A woman without gloves sifts through piles of wool dumped on a local plot.
Waste pickers are everywhere and invisible at the same time. These efficient environmental workers operate on the margins of society. Despite being at the core of waste-management processes across the globe, as recycling is one of the most economic and efficient ways of reducing greenhouse emissions, they are often ill treated, and even criminalised, by the public and authorities alike.
Eva Mokoena, 36, speaking at the Averda landfill in Selby, says it took some convincing for members of her community to respect her as a waste picker. The chairperson of the African Reclaimers Organisation (Aro), she says that “at first when they saw [me] collecting and going inside their bins, collecting waste, they were like, ‘Are you mad? Why are you doing this?’”
Mokoena has been a reclaimer for decades. She started at around the age of 11 and has, since she was 17, assumed a number of leadership positions. Aro, the organisation she currently leads, recently received an award from the World Wildlife Fund for playing a pivotal role in recycling.
Once she explained to Johannesburg residents that she was going through their trash looking for recyclable material, perspectives changed, she says. People started to separate the waste into recyclable and non-recyclable categories themselves, saving her and other recyclers time.
Despite this positive change in mindset, Mokoena says some people still view them in a bad light. “Even here in the suburbs, whether you go inside the bin or not, it does not matter because you are a nobody to them,” she says.
This should not be the case because “there is less dirt because of the work that we do”, says Mokoena.
Kopano Mokoena, 38, has been a reclaimer for more than six years. He echoes Eva’s sentiment about the public’s attitude towards them and the work they do. He says the public thinks of reclaimers as drug addicts who should not be in the streets going through trash and trying to survive.
“When you do this kind of work, people call you names and look down on you,” says Kopano.
It is not just South African reclaimers who face these problems. “Waste pickers are not in any way recognised by the state or the private sector in Kenya,” says Elly Ogola of Kibera Waste Pickers in Nairobi.
Ogola adds that “waste pickers are perceived to be uneducated and less fortunate [members of] society, [even] though waste picking is just like any other job with a goal of raising income”.
The situation is not different for waste pickers in Lagos. Oku Friday, of the National Union of Scrap and Waste Workers of Nigeria, says, “Waste pickers in Lagos are the most suffering and intimidated set of informal workers. [They are abused and even arrested and detained] by law enforcement and government officials.”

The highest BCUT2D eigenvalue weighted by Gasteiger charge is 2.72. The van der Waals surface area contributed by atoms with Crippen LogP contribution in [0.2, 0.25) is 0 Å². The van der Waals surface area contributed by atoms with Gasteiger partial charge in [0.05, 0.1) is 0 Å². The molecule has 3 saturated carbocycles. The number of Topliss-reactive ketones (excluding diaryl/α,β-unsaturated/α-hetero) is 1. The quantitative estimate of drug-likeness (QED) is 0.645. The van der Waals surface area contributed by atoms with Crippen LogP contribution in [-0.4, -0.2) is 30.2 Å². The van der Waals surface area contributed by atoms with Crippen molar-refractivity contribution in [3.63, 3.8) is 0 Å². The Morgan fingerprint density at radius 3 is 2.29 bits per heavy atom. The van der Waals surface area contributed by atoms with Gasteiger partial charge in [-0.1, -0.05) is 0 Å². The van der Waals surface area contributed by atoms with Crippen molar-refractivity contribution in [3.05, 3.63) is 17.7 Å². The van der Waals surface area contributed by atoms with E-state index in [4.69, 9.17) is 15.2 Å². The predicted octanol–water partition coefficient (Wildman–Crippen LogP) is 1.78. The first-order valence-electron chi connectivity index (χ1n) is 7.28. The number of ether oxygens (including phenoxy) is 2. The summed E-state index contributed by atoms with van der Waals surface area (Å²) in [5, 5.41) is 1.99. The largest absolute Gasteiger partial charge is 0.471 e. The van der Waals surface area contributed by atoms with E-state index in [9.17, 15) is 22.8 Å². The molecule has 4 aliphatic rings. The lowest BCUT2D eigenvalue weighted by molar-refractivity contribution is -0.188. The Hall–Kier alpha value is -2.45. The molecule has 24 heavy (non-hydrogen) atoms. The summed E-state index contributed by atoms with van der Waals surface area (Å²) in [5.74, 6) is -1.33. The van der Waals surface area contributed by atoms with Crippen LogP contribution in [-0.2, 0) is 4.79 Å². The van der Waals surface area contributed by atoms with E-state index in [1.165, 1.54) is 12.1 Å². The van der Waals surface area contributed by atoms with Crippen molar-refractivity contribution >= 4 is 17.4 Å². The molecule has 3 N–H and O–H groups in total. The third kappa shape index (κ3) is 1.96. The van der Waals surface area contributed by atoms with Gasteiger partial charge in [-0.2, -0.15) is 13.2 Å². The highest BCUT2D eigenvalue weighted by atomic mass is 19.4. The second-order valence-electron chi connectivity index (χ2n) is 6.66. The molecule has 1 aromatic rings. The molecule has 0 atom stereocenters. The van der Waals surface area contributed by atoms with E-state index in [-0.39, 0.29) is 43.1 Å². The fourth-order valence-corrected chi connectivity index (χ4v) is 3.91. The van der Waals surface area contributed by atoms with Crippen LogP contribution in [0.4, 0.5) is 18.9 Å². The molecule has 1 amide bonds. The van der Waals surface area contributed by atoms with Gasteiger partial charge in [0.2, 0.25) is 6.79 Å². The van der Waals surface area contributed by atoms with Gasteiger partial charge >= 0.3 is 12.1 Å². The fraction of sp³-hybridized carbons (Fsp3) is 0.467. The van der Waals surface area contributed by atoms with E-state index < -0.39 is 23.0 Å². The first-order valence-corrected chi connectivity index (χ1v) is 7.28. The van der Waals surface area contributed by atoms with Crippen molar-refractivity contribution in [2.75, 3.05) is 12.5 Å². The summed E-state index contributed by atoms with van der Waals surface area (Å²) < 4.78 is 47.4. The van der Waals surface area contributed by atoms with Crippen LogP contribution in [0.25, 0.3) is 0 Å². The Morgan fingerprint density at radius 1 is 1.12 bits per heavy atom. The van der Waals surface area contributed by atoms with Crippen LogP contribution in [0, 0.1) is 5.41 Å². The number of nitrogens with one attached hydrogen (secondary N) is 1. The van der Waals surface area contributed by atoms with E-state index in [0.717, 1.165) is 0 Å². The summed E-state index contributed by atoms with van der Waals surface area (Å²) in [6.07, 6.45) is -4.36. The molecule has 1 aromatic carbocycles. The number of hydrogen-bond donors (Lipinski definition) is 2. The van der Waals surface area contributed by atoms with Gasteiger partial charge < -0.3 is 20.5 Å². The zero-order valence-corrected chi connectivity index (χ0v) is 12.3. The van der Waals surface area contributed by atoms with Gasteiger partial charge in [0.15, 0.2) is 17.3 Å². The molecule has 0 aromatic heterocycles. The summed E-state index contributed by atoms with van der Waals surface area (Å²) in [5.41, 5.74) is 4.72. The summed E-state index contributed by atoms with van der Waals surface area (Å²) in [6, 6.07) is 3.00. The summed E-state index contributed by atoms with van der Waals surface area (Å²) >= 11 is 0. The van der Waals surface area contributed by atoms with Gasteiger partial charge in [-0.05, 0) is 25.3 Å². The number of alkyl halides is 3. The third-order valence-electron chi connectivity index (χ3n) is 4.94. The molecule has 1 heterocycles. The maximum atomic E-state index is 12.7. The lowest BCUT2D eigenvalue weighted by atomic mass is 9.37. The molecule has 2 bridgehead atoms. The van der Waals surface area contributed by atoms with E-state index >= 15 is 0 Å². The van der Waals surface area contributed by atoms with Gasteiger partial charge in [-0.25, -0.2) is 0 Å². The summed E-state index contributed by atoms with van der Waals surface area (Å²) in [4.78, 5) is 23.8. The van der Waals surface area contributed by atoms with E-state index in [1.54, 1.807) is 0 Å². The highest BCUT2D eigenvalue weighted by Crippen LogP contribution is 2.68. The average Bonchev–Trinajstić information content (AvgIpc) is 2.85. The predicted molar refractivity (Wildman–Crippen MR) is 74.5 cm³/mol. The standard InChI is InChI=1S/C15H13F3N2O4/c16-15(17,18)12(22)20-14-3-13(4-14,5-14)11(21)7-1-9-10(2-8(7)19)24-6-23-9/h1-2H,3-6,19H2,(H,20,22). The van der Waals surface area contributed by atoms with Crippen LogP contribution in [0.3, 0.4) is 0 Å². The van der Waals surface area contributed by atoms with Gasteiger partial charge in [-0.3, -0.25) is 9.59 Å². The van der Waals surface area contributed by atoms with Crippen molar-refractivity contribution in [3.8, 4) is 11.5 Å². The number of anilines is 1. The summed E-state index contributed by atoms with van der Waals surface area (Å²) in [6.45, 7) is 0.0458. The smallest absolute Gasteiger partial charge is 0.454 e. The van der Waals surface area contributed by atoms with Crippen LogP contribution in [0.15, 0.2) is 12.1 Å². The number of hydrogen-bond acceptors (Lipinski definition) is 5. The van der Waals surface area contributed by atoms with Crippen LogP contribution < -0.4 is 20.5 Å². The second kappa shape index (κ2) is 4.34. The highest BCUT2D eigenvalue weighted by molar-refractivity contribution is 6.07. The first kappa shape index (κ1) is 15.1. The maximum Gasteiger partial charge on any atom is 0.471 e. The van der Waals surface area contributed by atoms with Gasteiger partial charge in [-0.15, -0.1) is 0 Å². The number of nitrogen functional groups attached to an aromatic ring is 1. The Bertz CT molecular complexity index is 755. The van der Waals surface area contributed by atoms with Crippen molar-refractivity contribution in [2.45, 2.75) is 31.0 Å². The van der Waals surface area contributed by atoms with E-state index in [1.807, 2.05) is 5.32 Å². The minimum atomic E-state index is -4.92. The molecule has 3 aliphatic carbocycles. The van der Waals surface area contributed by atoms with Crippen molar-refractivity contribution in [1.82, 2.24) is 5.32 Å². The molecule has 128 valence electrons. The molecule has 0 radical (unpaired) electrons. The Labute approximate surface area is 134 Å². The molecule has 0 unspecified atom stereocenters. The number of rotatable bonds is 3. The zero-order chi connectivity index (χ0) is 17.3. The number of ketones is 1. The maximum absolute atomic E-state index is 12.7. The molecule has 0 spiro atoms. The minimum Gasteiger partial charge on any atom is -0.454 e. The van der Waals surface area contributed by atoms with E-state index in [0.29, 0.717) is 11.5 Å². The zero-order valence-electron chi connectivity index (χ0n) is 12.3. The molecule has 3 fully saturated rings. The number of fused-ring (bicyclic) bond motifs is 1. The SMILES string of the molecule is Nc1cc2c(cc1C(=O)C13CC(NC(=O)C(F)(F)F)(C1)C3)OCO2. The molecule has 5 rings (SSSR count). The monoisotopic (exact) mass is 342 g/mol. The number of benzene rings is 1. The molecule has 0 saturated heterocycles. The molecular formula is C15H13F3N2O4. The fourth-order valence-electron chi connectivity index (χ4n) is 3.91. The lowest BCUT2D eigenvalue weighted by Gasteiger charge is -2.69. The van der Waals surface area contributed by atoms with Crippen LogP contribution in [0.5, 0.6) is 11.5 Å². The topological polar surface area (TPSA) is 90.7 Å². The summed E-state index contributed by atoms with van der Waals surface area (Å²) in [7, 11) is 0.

The Covid-19 pandemic further complicated matters in Nigeria’s biggest city. Informal waste pickers were banned from operating, says Friday. But reclaimers organised and linked up with other bodies and forced the government to engage with them at last. These workers want to operate without harassment. They also want to be formally incorporated into the city’s waste-management system.
Eva says that the situation is worse for women reclaimers. “Some of the men treat us like we are nothing. We are being bullied. [Men] make us feel like we are nobodies, forgetting that we have the same strength [as them] because we are doing the same job,” she says.
She adds that, for “women waking up at 3am [and having to walk] alone” safety is a big issue. They risk being raped, robbed or both everytime they set off to do their work.
What is worse, “in the landfills, even in the streets, there are no toilets. If you want to pee, you have to cover yourself with a big plastic bag,” says Eva.
While reclaimers offer society a public service, they operate outside of the public sector. A majority of reclaimers are just ordinary people who work on their own to earn a living. Climate subsidies are also not directed towards them.
Across the world, waste pickers are proving that they are essential workers. They are also in the frontline in the fight against rampant pollution and, by extension, climate change. Standing in their way is not just discrimination but privatisation and a lack of political will from governments to integrate them into formal waste-management systems. Waste pickers remain outside municipalities’ remuneration frameworks.